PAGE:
You know, it seems such a fair and equitable deal at first: You (0r preferably, your employer) pay something like $4000 a year into a pot of money, with the knowledge that at some point you're going to get sick and use that money to pay for your medical expenses. Most years, you only use a teensy bit of that to get some Keflex for that nasty sinus infection you insist on catching from your wheezing co-worker each November. One of these days, he'll learn to cover his mouth when he coughs.
Some years, the Wheel of Fortune is not so kind and you get really sick, or you fall off the ladder while trying to retrieve your daughter's screaming rocket balloon that got lodged in the maple tree out front, or you get knocked up and have a baby. So those years, maybe you take a bit more than you put in. I think it cost me about $12,000 to produce my current offspring, including all the pre-natal, the c-section, and the realization that I'd totally effed up my life and the resulting trip to the funny farm.
So that's what? Three years' worth? And it was seven years ago?
My point is that when you are young, you pour a ton of money into this system, and I'll venture to guess that most of us are polite enough to kick the can or go on Medicare before we use it all up. I'd say the insurance companies, between what we don't withdraw from the kitty and the investments they make with our money while they're holding it, make a pretty penny on the vast majority of us.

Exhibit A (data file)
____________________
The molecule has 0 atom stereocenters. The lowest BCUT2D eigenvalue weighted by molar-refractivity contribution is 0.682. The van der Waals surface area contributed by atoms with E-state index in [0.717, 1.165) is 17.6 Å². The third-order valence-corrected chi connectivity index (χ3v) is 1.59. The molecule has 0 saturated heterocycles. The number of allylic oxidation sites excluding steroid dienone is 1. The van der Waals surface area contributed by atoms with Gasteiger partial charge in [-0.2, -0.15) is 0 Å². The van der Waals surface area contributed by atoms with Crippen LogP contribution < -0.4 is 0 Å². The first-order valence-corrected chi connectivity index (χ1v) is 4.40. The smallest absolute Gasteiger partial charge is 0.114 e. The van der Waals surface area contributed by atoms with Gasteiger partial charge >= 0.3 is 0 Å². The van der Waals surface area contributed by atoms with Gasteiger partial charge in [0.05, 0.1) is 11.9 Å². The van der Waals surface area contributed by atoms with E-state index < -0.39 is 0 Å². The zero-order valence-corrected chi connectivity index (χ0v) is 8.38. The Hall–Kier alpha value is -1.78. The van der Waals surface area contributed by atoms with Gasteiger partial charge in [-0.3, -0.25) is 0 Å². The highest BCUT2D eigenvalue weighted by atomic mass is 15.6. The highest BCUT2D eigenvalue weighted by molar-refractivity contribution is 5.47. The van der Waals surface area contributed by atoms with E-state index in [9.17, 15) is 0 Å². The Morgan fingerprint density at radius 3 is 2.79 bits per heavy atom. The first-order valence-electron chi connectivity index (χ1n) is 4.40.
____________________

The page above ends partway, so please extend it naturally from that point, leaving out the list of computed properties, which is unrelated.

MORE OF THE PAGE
So why the hell do they insist on this nickel and dime, we-ain't-gonna-pay-last-year's-rent attitude toward paying out what we pay in???
First, you can't stay in a hospital to recuperate from major surgery anymore. Nope. You say your children are not trained Physical Therapists with stay-at-home lifestyles? Oh, too bad. You have to go to a skilled care facility (a/k/a a nursing home) to actualy heal. Strike one.
Then, they restrict the places you can go for said nursing care. Is there a skilled care facility adjacent to your hospital? Sorry; they're not on the list. but there's a great place in this shack 15 miles away. Don't mind the roaches. They don't eat much. Strike two.
So your child, as a responsible family member, visits several of the places on the approved list, and deems one of them to be populated by caring humans and not too ill-equipped for your needs. You think you're out of the woods? Guess again. Now you have to convince the insurance company that you actually NEED this care and that your well-meaning children really AREN'T PT specialists. You say it's just a broken leg? Why can't you go home with a broken leg? What are you, some kinda WIMP?
After 12 hours of fights with the insurance company and extensive tours of 4 skilled care facilities (don't use the "N-H" word, please), Mom is finally installed in the least objectionable of them for the next week or so until she's strong enough to go to the bathroom and make a sandwich unassisted.
I'm exhausted, I'm frustrated, and I'm on the guilt trip of the century that she's not here already.